First performed in 458BC, Aeschylus's trilogy of plays - known collectively as The Oresteia - remains perhaps the great masterpiece of Ancient tragic drama. Telling the bloody story of the House of Atreus, Aeschylus's tragedy stages an eternal debate about justice and revenge that remains relevant more than two millenia later. Now available in the Bloomsbury Revelations series in this classic and authoritative translation by Hugh Lloyd-Jones, this book contains the text of all three plays - Agamemnon, The Libation Bearers and The Eumenides - with extensive scholarly annotation throughout.
Simon Goldhill focuses on the play's themes--justice, sexual politics, violence, and the role of man in ancient Greek culture--in this general introduction to Aeschylus' Oresteia, one of the most important and influential of all Greek dramas. After exploring how Aeschylus constructs a myth for the city in which he lived, a final chapter considers the influence of the Oresteia on more contemporary theater. The volume's organized structure and guide to further reading will make it an invaluable reference for students and teachers. First Edition Hb (1992): 0-521-40293-X First Edition Pb (1992): 0-521-40853-9
Aeschylus, the earliest of the great Attic tragedians, presented his Oresteia at Athens' City Dionysia festival in 458 BCE. Born in the last quarter of the sixth century, Aeschylus had fought with the victorious Greeks in one and probably both of the Persian Wars (190 and 480-79). He died around 456 at about seventy years of age in Gela, Sicily. His epitaph records his role as a soldier at Marathon, not his artistic achievements, but these were many. The author of more than seventy plays, he won his first of thirteen tragic victories in 484. Of these plays, only seven remain. The Oresteia is Aeschylus' only complete surviving trilogy; the satyr play with which it was first performed, Proteus, is lost. Peter Meineck has aimed to translate the Oresteia for the modern stage.
Wagner and Aeschylus examines the role that the Oresteia played in the shaping of the Ring.
Based on the conviction that only translators who write poetry themselves can properly re-create the celebrated and timeless tragedies of Aeschylus, Sophocles, and Euripides, the Greek Tragedy in New Translations series offers new translations that go beyond the literal meaning of the Greek in order to evoke the poetry of the originals. Aeschylus' Oresteia, the only ancient tragic trilogy to survive, is one of the great foundational texts of Western culture. It begins with Agamemnon, which describes Agamemnon's return from the Trojan War and his murder at the hands of his wife Clytemnestra, continues with her murder by their son Orestes in Libation Bearers, and concludes with Orestes' acquittal at a court founded by Athena in Eumenides. The trilogy thus traces the evolution of justice in human society from blood vengeance to the rule of law, Aeschylus' contribution to a Greek legend steeped in murder, adultery, human sacrifice, cannibalism, and endless intrigue. This new translation is faithful to the strangeness of the original Greek and to its enduring human truth, expressed in language remarkable for poetic intensity, rich metaphorical texture, and a verbal density that modulates at times into powerful simplicity. The translation's precise but complicated rhythms honor the music of the Greek, bringing into unforgettable English the Aeschylean vision of a world fraught with spiritual and political tensions.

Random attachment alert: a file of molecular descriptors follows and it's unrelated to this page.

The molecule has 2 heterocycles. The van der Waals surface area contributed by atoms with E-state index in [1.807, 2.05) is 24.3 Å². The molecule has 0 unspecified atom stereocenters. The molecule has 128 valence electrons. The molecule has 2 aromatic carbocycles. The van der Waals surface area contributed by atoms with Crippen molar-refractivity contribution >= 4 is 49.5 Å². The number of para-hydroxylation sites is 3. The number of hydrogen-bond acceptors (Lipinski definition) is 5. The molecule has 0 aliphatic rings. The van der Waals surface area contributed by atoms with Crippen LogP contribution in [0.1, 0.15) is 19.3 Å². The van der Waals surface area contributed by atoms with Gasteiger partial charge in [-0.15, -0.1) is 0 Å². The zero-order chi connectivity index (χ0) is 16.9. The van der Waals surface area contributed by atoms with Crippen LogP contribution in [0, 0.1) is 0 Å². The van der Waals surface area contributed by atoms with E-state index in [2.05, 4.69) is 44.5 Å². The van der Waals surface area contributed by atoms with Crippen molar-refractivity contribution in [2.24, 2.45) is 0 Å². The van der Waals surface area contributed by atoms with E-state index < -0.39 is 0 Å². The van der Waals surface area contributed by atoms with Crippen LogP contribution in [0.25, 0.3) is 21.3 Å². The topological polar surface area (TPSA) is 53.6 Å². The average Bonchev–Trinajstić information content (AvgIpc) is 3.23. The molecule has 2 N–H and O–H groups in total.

A close reading of the text concentrating on the developing meanings of words within the structuring of the play.
This translation is the result of a close collaboration between theatre director and playwright, Andy Hinds (author of Acting Shakespeare’s Language), and Classics scholar, Dr. Martine Cuypers (Trinity College Dublin). Whilst preserving a scholarly fidelity to the original Greek, the translation is written in a clear and energetic verse, designed to be as 'performable' in the theatre, as it is ‘readable’ in the home or study. It will be of equal interest and use, therefore, to teachers, students and academics, to actors and directors, and to the general reader. The Oresteia is released as a companion volume to Hinds’ translation of Iphigenia in Aulis. Iphigenia represents Euripides’ version of a key episode in the great saga, The Fall of the House of Atreus, while The Oresteia relates Aeschylus’ version of the continuation and conclusion of the saga.